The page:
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Does a man's estrogen level impact his risk of prostate cancer?

Date:
April 22, 2010
Source:
Georgetown University Medical Center
Summary:
A high level of one type of estrogen in a man's body might increase his risk of developing prostate cancer. That is one surprising conclusion from a new study which also offers another novel finding -- that high levels of the estrogen considered fuel for breast cancer might offer a protective benefit against prostate cancer.

A high level of one type of estrogen in a man's body might increase his risk of developing prostate cancer. That is one surprising conclusion from a new study which also offers another novel finding -- that high levels of the estrogen considered fuel for breast cancer might offer a protective benefit against prostate cancer.

Details of the research were recently presented at the AACR 101st Annual Meeting 2010.

The health of the prostate has long been considered dependent on the level of the male hormones collectively known as androgens however, it is now recognized that estrogens and their metabolites (estrogen broken down by chemical processes in the body) play a role in its normal growth as well as in prostate cancer.

"The aim of our study was to evaluate the use of estrogen metabolites, as a marker for prostate cancer risk," says Ourania Kosti, PhD, at Georgetown Lombardi Comprehensive Cancer Center.

For the study, the researchers measured estrogens and their metabolites in the urine collected from 77 men with prostate cancer, 77 healthy controls and 37 men that underwent biopsy and but were diagnosed cancer-free.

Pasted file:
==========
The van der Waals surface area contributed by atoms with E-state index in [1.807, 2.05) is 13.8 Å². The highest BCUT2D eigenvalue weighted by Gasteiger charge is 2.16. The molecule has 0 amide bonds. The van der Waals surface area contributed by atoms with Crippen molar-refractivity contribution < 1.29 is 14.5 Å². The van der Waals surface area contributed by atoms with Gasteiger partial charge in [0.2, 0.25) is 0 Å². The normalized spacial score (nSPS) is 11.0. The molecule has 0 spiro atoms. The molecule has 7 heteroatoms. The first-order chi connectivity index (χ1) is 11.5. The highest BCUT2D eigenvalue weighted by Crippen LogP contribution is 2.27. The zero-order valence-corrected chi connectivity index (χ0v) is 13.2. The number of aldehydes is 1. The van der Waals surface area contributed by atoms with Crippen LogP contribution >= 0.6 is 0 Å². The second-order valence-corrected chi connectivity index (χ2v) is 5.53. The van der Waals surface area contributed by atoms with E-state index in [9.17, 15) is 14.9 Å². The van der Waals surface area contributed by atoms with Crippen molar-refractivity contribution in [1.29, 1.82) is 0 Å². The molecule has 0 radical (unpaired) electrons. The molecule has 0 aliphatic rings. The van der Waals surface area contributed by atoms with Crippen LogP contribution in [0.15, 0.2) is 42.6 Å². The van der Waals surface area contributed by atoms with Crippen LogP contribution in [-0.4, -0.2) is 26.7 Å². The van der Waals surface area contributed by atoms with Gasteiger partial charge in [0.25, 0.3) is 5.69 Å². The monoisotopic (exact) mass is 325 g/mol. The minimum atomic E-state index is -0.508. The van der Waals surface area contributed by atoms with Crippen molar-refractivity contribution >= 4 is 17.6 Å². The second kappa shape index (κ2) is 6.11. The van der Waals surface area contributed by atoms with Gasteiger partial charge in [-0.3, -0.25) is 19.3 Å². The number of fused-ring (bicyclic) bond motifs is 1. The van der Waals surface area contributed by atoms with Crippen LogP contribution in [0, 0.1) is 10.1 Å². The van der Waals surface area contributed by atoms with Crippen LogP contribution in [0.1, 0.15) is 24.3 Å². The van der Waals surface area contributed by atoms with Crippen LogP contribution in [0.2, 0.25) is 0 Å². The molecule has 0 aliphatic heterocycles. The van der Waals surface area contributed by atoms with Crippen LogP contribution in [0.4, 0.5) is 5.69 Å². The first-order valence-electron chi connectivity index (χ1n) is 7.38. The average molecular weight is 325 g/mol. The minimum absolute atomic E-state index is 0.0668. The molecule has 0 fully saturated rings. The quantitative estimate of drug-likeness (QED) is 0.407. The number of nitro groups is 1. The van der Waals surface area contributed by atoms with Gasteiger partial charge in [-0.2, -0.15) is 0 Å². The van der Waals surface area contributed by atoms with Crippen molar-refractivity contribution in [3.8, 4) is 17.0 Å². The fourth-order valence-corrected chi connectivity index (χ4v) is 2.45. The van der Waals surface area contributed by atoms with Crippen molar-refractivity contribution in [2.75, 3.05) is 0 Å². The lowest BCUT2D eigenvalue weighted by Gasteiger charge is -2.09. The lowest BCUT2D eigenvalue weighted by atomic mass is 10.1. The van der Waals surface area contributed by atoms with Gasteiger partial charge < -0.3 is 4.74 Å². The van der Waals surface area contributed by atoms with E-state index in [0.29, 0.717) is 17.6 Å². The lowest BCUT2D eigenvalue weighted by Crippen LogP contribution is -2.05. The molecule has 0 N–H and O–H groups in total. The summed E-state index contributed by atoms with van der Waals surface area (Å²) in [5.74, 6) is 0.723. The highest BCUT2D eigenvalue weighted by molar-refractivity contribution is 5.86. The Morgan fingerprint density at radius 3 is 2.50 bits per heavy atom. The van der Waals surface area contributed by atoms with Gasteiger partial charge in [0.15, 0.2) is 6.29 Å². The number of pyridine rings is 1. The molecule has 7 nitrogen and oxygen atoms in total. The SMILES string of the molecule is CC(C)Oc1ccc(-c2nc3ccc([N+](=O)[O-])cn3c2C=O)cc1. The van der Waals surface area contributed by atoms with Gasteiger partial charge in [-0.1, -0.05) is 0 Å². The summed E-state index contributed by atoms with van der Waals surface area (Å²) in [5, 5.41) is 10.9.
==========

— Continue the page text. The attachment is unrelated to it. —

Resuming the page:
The relative amounts of the 15 estrogens and estrogen metabolites in the urine of prostate cancer cases were similar to that of non-cancer patients with the exception of the estrogen metabolite 4-OHE1.

"This particular estrogen metabolite appeared to be more abundant among men diagnosed with prostate cancer," explains Kosti.

Kosti says her team also observed that the estrogen metabolites considered as 'harmful' estrogens in breast cancer (16-KE2 and 17-epiE3) are secreted in higher amounts among those without prostate cancer and in lower amounts in those with prostate cancer.

"This suggests that these particular estrogens may have a protective role against prostate cancer development," explains Kosti. "It is possible that different tissues respond to estrogens different ways, therefore the potential role of 16-KE2 and 17-epiE3 in prostate cancer prevention and management should be further explored."


Story Source:

The above story is based on materials provided by Georgetown University Medical Center. Note: Materials may be edited for content and length.


Cite This Page:

Georgetown University Medical Center. "Does a man's estrogen level impact his risk of prostate cancer?." ScienceDaily. ScienceDaily, 22 April 2010. <www.sciencedaily.com/releases/2010/04/100419150813.htm>.
Georgetown University Medical Center. (2010, April 22). Does a man's estrogen level impact his risk of prostate cancer?. ScienceDaily. Retrieved September 20, 2014 from www.sciencedaily.com/releases/2010/04/100419150813.htm
Georgetown University Medical Center. "Does a man's estrogen level impact his risk of prostate cancer?." ScienceDaily. www.sciencedaily.com/releases/2010/04/100419150813.htm (accessed September 20, 2014).

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